The Supreme Court of India [official website] on Wednesday dismissed [order, PDF] a government petition to impose harsher sentences on those convicted for their role in the 1984 Bhopal chemical spill disaster [BBC backgrounder; JURIST news archive]. Seven former employees of US chemical producer Union Carbide [corporate website] were convicted [JURIST report] in June on charges of "death by negligence" and sentenced to two years in prison and ordered to pay USD $2,100. The sentences were decried as too lenient, and the Supreme Court agreed in August to reconsider a 1996 ruling [JURIST report] allowing the accused to be charged with negligence instead of culpable homicide. The Supreme Court, however, found Wednesday that there was no reason to overturn the 1996 ruling, dismissing the petition.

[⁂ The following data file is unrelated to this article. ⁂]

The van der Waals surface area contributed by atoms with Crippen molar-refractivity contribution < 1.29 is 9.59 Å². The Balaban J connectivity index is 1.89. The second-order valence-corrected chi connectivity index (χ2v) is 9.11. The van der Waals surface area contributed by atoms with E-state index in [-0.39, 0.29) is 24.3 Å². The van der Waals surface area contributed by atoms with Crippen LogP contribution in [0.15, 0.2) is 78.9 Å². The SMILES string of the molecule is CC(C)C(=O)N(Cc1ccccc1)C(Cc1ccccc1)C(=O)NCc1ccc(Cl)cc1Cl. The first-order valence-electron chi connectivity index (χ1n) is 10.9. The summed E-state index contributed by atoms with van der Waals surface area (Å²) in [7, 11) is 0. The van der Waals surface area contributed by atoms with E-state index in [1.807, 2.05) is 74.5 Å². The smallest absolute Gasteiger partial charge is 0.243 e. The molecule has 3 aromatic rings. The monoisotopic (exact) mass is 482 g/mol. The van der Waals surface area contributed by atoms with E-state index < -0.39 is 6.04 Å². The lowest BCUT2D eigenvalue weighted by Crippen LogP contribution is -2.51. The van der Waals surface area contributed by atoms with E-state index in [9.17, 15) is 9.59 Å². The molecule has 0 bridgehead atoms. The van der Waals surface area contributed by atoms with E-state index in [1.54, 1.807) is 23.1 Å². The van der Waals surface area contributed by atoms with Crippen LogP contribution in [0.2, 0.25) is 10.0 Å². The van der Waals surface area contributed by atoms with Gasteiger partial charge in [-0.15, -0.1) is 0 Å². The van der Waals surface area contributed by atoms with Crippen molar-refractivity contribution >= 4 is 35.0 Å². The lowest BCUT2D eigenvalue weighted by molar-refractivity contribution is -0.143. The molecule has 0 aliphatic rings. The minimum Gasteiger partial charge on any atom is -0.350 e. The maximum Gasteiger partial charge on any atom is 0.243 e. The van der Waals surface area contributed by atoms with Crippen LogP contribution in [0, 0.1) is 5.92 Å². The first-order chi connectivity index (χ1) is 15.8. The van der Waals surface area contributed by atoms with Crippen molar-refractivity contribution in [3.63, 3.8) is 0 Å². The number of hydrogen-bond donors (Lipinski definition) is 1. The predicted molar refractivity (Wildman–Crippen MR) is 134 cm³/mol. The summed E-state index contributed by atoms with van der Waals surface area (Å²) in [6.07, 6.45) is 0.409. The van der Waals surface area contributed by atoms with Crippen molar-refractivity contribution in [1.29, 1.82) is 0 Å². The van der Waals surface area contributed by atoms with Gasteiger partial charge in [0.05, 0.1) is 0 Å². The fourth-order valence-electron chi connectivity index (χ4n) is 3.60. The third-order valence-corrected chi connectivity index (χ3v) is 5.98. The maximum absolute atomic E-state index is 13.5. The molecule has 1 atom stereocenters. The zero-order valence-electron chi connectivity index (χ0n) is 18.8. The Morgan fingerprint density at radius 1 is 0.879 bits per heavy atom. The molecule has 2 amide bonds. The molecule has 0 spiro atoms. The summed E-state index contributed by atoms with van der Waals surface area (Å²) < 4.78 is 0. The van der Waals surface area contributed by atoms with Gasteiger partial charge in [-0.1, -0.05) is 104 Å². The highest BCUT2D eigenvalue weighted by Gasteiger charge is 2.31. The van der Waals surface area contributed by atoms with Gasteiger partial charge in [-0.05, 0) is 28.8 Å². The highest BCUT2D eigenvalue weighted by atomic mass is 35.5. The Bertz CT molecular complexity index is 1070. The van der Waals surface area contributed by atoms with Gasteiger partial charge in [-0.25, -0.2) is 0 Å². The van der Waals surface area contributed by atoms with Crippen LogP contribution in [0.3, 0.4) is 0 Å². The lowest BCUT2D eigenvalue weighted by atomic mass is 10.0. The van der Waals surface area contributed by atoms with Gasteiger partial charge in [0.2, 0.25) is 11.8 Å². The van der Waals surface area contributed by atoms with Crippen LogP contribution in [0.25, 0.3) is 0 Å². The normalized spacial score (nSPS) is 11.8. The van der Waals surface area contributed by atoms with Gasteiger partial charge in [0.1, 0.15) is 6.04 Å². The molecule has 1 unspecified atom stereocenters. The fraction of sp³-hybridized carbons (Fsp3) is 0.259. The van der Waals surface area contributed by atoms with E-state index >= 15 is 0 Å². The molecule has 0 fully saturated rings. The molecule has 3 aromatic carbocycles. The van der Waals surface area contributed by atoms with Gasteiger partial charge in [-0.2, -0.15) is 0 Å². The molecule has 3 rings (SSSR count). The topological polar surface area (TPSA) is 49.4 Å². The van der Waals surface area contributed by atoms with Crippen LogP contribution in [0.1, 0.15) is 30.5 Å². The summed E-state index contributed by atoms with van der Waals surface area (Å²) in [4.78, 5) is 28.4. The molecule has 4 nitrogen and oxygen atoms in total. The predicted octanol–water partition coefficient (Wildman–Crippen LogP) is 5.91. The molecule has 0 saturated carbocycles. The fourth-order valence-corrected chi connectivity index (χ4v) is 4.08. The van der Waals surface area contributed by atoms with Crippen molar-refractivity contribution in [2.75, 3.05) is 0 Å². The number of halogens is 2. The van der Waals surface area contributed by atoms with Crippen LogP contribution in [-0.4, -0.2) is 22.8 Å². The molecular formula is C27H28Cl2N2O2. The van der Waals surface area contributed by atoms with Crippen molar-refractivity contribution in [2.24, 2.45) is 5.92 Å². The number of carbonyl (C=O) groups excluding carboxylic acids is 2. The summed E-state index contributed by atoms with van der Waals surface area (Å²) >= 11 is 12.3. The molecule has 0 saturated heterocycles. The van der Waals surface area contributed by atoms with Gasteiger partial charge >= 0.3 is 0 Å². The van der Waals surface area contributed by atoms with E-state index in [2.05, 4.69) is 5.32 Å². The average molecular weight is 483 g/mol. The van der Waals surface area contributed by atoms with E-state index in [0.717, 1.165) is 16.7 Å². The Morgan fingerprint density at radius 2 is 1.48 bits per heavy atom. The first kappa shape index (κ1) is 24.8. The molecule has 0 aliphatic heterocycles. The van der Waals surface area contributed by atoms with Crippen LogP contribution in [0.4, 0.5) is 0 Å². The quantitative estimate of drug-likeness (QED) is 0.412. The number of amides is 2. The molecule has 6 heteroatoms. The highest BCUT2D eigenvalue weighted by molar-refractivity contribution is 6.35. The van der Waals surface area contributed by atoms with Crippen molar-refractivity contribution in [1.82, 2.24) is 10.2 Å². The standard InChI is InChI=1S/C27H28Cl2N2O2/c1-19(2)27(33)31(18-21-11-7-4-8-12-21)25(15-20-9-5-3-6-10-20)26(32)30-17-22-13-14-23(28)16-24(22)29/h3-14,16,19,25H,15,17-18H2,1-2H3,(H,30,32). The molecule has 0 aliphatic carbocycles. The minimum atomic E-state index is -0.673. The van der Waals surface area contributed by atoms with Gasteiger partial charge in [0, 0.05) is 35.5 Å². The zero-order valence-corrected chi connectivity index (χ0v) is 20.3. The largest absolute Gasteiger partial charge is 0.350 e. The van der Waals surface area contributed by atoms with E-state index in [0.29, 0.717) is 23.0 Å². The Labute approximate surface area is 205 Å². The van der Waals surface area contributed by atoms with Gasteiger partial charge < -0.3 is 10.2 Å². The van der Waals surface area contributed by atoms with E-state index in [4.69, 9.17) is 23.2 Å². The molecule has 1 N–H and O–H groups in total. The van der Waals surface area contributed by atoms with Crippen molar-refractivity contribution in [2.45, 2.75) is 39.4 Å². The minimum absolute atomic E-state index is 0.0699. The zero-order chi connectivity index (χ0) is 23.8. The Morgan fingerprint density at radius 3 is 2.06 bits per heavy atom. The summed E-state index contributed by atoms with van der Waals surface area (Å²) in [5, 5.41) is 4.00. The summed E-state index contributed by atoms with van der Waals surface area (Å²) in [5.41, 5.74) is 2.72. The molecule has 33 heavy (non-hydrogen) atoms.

The convictions were the first related to the Bhopal disaster in which nearly 3,800 people were killed when toxic gas was accidentally released in the middle of the night by a chemical plant owned by a Union Carbide subsidiary company. Upwards of 15,000 others later died from exposure to the gas, and 50,000 were left permanently disabled. In November, the Indian government announced that it had authorized additional compensation [JURIST report] for the victims of the chemical spill. The new package includes USD $15.8 million, adding to the original disbursement in June of USD $148 million. In July, the Indian government apologized for improperly dumping waste [JURIST report] related to the Bhopal incident.